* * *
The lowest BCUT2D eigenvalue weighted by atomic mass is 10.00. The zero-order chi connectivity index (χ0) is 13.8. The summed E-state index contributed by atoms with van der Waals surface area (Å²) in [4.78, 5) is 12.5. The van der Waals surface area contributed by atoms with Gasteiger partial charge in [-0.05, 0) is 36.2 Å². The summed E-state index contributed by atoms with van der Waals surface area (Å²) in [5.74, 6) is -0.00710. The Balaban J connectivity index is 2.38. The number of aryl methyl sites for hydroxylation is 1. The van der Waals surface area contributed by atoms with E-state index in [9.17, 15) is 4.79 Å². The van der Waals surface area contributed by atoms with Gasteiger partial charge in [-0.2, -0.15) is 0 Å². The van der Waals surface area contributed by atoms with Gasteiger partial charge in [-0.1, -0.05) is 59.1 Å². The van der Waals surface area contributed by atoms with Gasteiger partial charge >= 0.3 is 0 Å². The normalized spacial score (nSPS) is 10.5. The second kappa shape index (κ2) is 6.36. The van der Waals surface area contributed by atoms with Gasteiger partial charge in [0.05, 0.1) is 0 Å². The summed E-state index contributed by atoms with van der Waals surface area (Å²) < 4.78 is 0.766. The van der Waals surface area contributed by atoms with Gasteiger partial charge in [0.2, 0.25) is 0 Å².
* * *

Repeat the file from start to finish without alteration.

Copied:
The lowest BCUT2D eigenvalue weighted by atomic mass is 10.00. The zero-order chi connectivity index (χ0) is 13.8. The summed E-state index contributed by atoms with van der Waals surface area (Å²) in [4.78, 5) is 12.5. The van der Waals surface area contributed by atoms with Gasteiger partial charge in [-0.05, 0) is 36.2 Å². The summed E-state index contributed by atoms with van der Waals surface area (Å²) in [5.74, 6) is -0.00710. The Balaban J connectivity index is 2.38. The number of aryl methyl sites for hydroxylation is 1. The van der Waals surface area contributed by atoms with E-state index in [9.17, 15) is 4.79 Å². The van der Waals surface area contributed by atoms with Gasteiger partial charge in [-0.2, -0.15) is 0 Å². The van der Waals surface area contributed by atoms with Gasteiger partial charge in [-0.1, -0.05) is 59.1 Å². The van der Waals surface area contributed by atoms with Gasteiger partial charge >= 0.3 is 0 Å². The normalized spacial score (nSPS) is 10.5. The second kappa shape index (κ2) is 6.36. The van der Waals surface area contributed by atoms with Gasteiger partial charge in [0.05, 0.1) is 0 Å². The summed E-state index contributed by atoms with van der Waals surface area (Å²) < 4.78 is 0.766. The van der Waals surface area contributed by atoms with Gasteiger partial charge in [0.2, 0.25) is 0 Å².